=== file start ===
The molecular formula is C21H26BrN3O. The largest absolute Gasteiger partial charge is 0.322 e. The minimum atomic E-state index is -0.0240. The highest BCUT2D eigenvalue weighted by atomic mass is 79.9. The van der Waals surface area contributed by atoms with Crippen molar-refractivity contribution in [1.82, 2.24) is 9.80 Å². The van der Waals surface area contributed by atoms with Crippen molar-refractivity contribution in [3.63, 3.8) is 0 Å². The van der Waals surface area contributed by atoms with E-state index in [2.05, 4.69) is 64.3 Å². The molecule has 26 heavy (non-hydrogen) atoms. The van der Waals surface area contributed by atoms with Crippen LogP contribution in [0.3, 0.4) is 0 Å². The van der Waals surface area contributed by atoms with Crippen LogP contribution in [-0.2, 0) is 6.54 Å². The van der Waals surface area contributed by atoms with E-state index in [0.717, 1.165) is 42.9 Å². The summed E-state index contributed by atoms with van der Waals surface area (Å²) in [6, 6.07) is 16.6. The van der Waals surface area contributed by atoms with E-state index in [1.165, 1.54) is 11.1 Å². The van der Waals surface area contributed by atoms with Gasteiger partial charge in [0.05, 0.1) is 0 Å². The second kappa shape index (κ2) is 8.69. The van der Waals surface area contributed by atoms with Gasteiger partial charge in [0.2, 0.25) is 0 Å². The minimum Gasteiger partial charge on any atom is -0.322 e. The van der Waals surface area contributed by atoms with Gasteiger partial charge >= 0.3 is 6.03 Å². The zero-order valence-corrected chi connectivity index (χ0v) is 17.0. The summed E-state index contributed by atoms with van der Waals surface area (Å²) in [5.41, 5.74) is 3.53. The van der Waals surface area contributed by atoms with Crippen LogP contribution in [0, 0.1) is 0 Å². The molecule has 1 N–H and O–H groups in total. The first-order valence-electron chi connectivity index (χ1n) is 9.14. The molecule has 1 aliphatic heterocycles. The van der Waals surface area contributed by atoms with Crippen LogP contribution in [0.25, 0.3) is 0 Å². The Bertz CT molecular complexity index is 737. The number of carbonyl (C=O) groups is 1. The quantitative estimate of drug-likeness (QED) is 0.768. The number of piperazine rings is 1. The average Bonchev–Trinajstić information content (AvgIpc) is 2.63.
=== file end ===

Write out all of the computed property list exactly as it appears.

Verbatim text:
The molecular formula is C21H26BrN3O. The largest absolute Gasteiger partial charge is 0.322 e. The minimum atomic E-state index is -0.0240. The highest BCUT2D eigenvalue weighted by atomic mass is 79.9. The van der Waals surface area contributed by atoms with Crippen molar-refractivity contribution in [1.82, 2.24) is 9.80 Å². The van der Waals surface area contributed by atoms with Crippen molar-refractivity contribution in [3.63, 3.8) is 0 Å². The van der Waals surface area contributed by atoms with E-state index in [2.05, 4.69) is 64.3 Å². The molecule has 26 heavy (non-hydrogen) atoms. The van der Waals surface area contributed by atoms with Crippen LogP contribution in [0.3, 0.4) is 0 Å². The van der Waals surface area contributed by atoms with Crippen LogP contribution in [-0.2, 0) is 6.54 Å². The van der Waals surface area contributed by atoms with E-state index in [0.717, 1.165) is 42.9 Å². The summed E-state index contributed by atoms with van der Waals surface area (Å²) in [6, 6.07) is 16.6. The van der Waals surface area contributed by atoms with E-state index in [1.165, 1.54) is 11.1 Å². The van der Waals surface area contributed by atoms with Gasteiger partial charge in [0.05, 0.1) is 0 Å². The second kappa shape index (κ2) is 8.69. The van der Waals surface area contributed by atoms with Gasteiger partial charge in [0.2, 0.25) is 0 Å². The minimum Gasteiger partial charge on any atom is -0.322 e. The van der Waals surface area contributed by atoms with Gasteiger partial charge >= 0.3 is 6.03 Å². The zero-order valence-corrected chi connectivity index (χ0v) is 17.0. The summed E-state index contributed by atoms with van der Waals surface area (Å²) in [5.41, 5.74) is 3.53. The van der Waals surface area contributed by atoms with Crippen LogP contribution in [0, 0.1) is 0 Å². The molecule has 1 N–H and O–H groups in total. The first-order valence-electron chi connectivity index (χ1n) is 9.14. The molecule has 1 aliphatic heterocycles. The van der Waals surface area contributed by atoms with Crippen LogP contribution in [0.25, 0.3) is 0 Å². The Bertz CT molecular complexity index is 737. The number of carbonyl (C=O) groups is 1. The quantitative estimate of drug-likeness (QED) is 0.768. The number of piperazine rings is 1. The average Bonchev–Trinajstić information content (AvgIpc) is 2.63.